Why Whole Life Insurance Is a Bad Investment

Term Insurance vs Whole Life Insurance: Which is Better? We'll explain why, generally, whole life insurance is a bad investment and why.

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Buying life insurance is a vital step in protecting your family’s financial future. In the event of your death, life coverage helps replace your income for your loved ones.

When searching for life insurance, you will encounter two different types; term and permanent.

With term life insurance, you are expected to pay premiums for a specified term, say 10 or 20 years. And if you die within the term, benefits are paid to the designated beneficiaries.

Permanent life insurance, on the other hand, consists of whole and universal life insurance. The former has a cash value component, which grows over time and is similar to an investment or savings account. A certain percentage of your premiums funds the cash value.

In this article, we will tackle more about whole life insurance as an investment option and whether or not it is viable.

Whole Life Insurance as an Investment Option

With whole life insurance, your premiums are used to cater for various things. For instance, a percentage of the premiums cater to the insurance cost.

Another portion is set aside for sales and administrative fees, while the rest of the money forms the policy’s cash component.

When your policy is at its early stage, a larger portion of the premiums goes to the coverage cost and administrative fees. But over time, the policy’s cash value continues to increase, which is your investment account.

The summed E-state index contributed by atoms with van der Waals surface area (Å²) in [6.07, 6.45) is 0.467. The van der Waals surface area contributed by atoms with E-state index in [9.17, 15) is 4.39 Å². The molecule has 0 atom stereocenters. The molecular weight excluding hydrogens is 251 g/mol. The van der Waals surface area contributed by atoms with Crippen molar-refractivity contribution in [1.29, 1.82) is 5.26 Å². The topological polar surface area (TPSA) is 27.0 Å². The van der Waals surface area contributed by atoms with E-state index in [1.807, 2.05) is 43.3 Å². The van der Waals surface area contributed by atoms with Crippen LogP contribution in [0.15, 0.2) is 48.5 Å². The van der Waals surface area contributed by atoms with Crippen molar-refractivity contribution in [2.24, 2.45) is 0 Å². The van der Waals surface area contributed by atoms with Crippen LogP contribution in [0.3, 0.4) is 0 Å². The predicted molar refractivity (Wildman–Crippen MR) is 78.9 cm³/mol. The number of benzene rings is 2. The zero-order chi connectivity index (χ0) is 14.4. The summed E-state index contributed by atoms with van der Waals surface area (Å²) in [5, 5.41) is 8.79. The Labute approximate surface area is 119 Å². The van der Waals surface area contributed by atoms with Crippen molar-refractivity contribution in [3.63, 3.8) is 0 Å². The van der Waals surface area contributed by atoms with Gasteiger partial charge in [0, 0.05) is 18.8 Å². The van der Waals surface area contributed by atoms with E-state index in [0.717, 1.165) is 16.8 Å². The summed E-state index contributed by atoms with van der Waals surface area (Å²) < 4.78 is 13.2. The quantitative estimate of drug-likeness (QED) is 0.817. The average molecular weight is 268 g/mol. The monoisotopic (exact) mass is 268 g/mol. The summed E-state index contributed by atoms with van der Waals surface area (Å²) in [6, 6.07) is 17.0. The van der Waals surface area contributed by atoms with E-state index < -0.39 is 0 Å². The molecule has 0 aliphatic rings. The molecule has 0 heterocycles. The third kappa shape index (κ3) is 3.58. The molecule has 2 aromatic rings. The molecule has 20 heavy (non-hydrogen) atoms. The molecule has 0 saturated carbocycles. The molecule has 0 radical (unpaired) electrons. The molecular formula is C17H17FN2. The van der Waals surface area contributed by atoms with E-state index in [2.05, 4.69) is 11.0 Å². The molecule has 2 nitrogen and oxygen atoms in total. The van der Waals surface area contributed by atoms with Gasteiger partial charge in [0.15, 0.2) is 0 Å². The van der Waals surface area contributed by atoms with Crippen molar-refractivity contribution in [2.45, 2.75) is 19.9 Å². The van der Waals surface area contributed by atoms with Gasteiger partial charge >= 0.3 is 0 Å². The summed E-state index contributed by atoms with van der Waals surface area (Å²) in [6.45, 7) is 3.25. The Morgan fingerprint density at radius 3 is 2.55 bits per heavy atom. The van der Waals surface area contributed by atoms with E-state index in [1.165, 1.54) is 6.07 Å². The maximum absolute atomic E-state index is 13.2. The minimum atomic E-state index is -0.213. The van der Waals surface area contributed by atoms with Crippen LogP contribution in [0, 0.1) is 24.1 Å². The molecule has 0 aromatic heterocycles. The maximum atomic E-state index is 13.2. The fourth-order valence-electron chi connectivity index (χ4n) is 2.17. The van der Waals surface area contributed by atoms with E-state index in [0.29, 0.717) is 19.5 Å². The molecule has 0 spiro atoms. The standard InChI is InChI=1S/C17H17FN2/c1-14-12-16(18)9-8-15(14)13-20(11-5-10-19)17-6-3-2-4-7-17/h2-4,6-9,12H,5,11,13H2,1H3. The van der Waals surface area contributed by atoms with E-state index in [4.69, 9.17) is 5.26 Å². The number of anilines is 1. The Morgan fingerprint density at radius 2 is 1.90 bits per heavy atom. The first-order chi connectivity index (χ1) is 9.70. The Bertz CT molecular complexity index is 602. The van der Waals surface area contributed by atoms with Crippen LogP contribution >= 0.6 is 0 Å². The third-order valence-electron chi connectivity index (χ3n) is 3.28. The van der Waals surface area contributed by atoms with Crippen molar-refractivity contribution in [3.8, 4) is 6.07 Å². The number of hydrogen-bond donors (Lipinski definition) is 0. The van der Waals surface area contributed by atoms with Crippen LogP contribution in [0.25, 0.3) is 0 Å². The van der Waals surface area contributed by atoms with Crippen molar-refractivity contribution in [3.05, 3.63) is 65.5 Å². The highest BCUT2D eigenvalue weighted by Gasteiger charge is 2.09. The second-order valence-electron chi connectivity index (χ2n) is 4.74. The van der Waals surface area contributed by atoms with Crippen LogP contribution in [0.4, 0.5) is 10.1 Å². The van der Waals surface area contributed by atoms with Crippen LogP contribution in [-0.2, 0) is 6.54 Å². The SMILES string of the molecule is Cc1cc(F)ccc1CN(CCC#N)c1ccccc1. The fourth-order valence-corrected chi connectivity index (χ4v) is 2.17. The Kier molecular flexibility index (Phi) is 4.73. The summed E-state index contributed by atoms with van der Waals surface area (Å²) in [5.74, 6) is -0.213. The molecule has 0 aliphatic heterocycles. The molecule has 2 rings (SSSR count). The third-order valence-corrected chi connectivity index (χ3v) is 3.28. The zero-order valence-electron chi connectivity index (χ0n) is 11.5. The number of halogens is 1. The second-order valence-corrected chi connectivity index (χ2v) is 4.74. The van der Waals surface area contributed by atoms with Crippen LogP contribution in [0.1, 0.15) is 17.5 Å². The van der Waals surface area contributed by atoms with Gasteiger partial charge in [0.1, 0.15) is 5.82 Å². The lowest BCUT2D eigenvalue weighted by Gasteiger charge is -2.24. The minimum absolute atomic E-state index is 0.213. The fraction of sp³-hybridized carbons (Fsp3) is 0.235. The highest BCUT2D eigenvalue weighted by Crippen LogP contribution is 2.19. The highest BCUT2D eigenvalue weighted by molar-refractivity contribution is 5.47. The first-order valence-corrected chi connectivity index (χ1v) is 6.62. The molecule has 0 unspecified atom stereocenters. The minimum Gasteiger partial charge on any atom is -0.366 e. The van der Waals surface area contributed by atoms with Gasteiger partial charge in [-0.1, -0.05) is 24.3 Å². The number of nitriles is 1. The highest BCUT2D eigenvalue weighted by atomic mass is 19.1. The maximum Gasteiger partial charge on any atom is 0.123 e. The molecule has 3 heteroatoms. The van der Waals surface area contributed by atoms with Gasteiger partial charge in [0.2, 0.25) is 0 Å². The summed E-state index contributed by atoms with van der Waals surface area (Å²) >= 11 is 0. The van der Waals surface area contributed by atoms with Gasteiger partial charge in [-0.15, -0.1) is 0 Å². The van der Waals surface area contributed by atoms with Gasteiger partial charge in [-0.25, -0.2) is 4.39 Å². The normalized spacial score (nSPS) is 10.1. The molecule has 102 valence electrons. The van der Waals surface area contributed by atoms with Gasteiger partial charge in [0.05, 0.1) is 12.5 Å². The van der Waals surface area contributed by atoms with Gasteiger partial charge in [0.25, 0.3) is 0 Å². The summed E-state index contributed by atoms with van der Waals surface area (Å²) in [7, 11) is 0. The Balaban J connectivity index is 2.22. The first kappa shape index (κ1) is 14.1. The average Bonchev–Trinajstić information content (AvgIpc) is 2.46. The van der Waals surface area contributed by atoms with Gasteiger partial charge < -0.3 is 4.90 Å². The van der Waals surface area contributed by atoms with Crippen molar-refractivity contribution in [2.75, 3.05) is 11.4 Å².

Within the first 10-20 years of whole life coverage, the policy’s cash value is small. This is due to the fees and insurance costs that are catered by your premiums. For that reason, whole life insurance is not a viable investment for older adults as you may not live long to witness any good returns. It may be better suited as life insurance for young people — since they can reap the long term returns.

For the vast majority of people, the primary purpose of obtaining life insurance is to make sure their families will not suffer financially if the worst happens. But to some people, whole life insurance makes no sense.

The reason is that it is much more expensive as compared to the term policy. In fact, it can be almost ten times more expensive than term life insurance like Fabric by Gerber Life which starts at $8 a month.

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But according to the manner in which some of the life insurance agents advertise whole life insurance products, you may think it is the most viable form of investment. What sounds attractive to some individuals is the cash value component attached to this type of life insurance.

A whole life insurance policy can make sense for high-net-worth individuals. If you have maxed out all your other investments, then a single premium whole life policy may not be a bad idea.

Why Whole Life Insurance is Not a Good Type of Investment

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Generally, whole life insurance is not a viable investment. It is quite expensive and takes over a decade to start yielding any reasonable returns.

Typically, it can only be considered good only if you are relatively young or earn a big salary.

Discussed below are the tiptop reasons why whole life insurance is a bad investment:

1. Whole life insurance is way too expensive.

Premium rates are much higher than those of term life insurance while receiving the same amount of coverage. This is because you are paying for a life insurance policy as well as saving money for the policy’s cash value component. Ideally, whole life can cost ten times as much as a compared to a term policy. You can even find free term life insurance options through new companies like Avibra.

2. Most people end up abandoning their policies because they are too expensive.